"So here's what I want you to do, God helping you: Take your everyday, ordinary life—your sleeping, eating, going-to-work, and walking-around life—and place it before God as an offering." (Romans 12:1, MSG)

Tuesday, September 30, 2014

#LukeActs2014 - Acts chapters 14 and 15

At the beginning of this journey through Luke's gospel and the Acts of the Apostles, I wrote that my prayer would be for us to be able to discern some answers to the following questions: 
  • Am I becoming more fully the person God made me to be?
  • Are we, the church in the world today, becoming more fully the people of God, the unified community of believers, who God is calling us to be?
I found myself revisiting these questions as I read Acts chapters 14 and 15.

The former question came to mind as I read chapter 14 and the story of Paul and Barnabas in Iconium, where they had traveled after being thrown out of Antioch because of hostility toward them for proclaiming a gospel message that included (gasp!) Gentiles. In spite of the heavy resistance by some to their message, Paul and Barnabas remained faithful to their calling. The result? The hostility intended to silence Paul and Barnabas actually had an opposite effect...the gospel message of Jesus Christ spread even further.

Hostility in Antioch? Paul and Barnabas left and went to Iconium.

Hostility in Iconium? They went instead to Lystra.

Stoned and left for dead in Lystra? They made their way to Derbe. 

I can only imagine the questions Paul and Barnabas must have asked themselves as they traveled along, continually suffering abuse from their own people simply for being faithful to the work that God had called them to and delivering the message God had called them to proclaim. 
"Barnabas, remind me again why we do this?"
Because everywhere Paul and Barnabas went hearts and  lives were changed...that's why. The reality of what the Holy Spirit was doing in and through them must have been what kept them going. So much so, in fact, that they went back to Lystra, Iconium, and Antioch to strengthen the disciples they had made in those places and urge them to remain firm in the faith.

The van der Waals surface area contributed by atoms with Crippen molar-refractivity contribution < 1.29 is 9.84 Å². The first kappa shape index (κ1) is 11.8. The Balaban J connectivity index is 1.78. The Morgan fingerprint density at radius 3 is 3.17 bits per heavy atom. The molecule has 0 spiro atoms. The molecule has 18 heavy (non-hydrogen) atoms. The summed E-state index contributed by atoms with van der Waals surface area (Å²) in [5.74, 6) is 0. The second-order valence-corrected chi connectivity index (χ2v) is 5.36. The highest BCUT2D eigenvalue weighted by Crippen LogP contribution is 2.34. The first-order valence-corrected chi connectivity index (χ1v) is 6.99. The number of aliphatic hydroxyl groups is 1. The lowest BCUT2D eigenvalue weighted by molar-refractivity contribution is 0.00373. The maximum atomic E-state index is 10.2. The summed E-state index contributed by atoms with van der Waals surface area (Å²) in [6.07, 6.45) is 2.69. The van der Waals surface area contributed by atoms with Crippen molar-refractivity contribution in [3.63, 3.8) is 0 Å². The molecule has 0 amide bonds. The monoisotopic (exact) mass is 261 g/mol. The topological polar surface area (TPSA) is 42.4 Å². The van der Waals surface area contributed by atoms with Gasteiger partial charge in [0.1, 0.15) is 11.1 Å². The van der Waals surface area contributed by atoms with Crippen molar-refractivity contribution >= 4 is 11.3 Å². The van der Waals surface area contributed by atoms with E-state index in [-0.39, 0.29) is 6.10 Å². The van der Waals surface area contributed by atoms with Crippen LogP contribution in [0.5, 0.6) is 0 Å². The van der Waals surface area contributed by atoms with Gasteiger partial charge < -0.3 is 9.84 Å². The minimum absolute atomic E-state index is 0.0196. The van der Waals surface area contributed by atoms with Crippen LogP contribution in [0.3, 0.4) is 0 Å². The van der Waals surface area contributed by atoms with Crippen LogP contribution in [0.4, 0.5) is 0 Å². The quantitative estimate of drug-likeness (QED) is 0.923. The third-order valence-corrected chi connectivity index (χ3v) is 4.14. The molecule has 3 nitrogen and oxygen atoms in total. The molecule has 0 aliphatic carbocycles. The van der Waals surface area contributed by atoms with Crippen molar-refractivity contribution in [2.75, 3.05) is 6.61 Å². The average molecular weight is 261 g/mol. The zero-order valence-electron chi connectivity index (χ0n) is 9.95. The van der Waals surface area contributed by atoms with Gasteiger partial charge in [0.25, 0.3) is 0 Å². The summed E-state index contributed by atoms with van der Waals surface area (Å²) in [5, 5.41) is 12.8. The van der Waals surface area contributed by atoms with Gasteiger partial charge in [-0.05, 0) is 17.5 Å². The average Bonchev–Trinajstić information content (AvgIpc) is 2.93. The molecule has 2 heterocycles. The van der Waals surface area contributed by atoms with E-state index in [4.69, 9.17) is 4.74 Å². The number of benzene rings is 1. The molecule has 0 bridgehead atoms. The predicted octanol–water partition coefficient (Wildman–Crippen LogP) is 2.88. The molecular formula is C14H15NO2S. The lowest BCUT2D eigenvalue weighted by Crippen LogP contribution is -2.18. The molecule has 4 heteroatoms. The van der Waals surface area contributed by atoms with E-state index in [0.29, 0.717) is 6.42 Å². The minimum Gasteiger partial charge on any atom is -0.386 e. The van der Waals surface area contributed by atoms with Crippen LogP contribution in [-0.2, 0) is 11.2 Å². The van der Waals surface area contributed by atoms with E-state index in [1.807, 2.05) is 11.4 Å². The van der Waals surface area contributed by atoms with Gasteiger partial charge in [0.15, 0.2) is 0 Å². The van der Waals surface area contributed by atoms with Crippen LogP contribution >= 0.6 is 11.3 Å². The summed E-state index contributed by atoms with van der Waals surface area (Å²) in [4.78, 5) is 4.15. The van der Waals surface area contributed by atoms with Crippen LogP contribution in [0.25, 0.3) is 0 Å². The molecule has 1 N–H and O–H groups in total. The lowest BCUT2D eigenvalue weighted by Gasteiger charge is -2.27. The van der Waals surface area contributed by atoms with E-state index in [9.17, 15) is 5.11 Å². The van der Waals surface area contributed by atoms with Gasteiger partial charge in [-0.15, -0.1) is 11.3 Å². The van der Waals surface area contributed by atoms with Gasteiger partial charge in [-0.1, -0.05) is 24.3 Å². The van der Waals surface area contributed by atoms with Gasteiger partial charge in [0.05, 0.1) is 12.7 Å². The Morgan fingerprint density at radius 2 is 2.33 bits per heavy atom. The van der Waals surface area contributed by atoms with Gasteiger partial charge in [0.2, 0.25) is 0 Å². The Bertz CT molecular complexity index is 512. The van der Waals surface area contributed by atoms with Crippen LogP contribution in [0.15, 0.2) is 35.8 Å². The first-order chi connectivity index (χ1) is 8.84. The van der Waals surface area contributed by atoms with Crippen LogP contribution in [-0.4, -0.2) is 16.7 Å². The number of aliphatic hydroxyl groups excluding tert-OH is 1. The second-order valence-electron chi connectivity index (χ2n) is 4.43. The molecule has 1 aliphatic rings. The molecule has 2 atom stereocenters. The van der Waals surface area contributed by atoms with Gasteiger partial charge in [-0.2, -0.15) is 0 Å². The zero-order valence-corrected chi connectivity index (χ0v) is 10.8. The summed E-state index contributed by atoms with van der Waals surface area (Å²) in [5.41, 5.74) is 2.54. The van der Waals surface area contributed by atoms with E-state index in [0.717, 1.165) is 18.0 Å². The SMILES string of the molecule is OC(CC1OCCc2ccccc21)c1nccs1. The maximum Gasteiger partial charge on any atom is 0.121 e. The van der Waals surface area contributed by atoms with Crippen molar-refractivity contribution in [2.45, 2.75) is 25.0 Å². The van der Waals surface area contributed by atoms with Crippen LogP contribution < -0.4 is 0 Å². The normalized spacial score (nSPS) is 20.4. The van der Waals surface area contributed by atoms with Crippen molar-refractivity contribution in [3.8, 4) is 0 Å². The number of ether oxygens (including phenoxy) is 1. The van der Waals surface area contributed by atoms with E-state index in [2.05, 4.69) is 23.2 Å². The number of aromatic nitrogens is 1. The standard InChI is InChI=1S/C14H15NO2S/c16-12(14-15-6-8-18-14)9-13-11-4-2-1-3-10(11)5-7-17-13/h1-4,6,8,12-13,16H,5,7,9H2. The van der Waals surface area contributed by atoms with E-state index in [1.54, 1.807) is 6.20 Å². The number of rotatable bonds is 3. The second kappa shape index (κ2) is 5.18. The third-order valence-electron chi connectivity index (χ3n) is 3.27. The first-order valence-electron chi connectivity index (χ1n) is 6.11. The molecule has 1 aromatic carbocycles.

Apparently, Paul and Barnabas were pretty confident in who God was calling them to be.

And, they must have understood well what the great and powerful Jedi-theologian Yoda meant when he famously said, "No! Try not! Do or do not, there is no try."

This brings us now to chapter 15, when Paul and Barnabas were rewarded for the success of their Gentile mission with an appointment to participate in a church disagreement.

Some reward.

What does this fact have to do with the latter question revisited above, you ask? To begin with, the strong reminder from reading this chapter that for over 2,000 years the Christian church has struggled with becoming a "unified community of believers." 

Back to the argument... Some Pharisees claimed that Gentiles could indeed become believers, but they had to play by the rules of the community - be circumcised and keep the law of Moses. Paul, Barnabas, Peter, and James didn't quite see it that way and after much debate it was decided that instead of subjecting the Gentiles to the distinctly Jewish way of living out their Christian faith that they would send a message of encouragement with instructions for strengthening the budding faith of their Gentile brothers and sisters. I am sure that Paul and Barnabas weren't the least bit surprised that their approach was well received.

I admit, however, that I was surprised that chapter 15 ended with yet another argument, this time between Paul and Barnabas of all people. In fact, we are told in verse 39 that "their argument became so intense that they went their separate ways."

It saddens me that intense arguments happen in the church even today, sometimes over big and important things and other times over the smallest and pettiest of things. Through them all, however, we must never lose sight of the fact that each individual person who is a party to the disagreement is uniquely gifted and called and that together we make up the people of God. In spite of our many disagreements, we all want to become more fully the people God made us to be while participating in a church that is itself becoming, for a closely watching world, what God needs for it to be.

I read a prayer in my devotion time today that I find, for whatever reason, to be a fitting conclusion to this post:
“Lord, keep us from making crosses out of the splinters of discomfort in our lives. Help us recognize the true crosses you call us to bear, those whose weight lends to the freedom and provision of others. Amen.” (Shane Claiborne, Jonathan Wilson-Hartgrove & Enuma Okoro. “Common Prayer.” Zondervan, 2010, p. 654)

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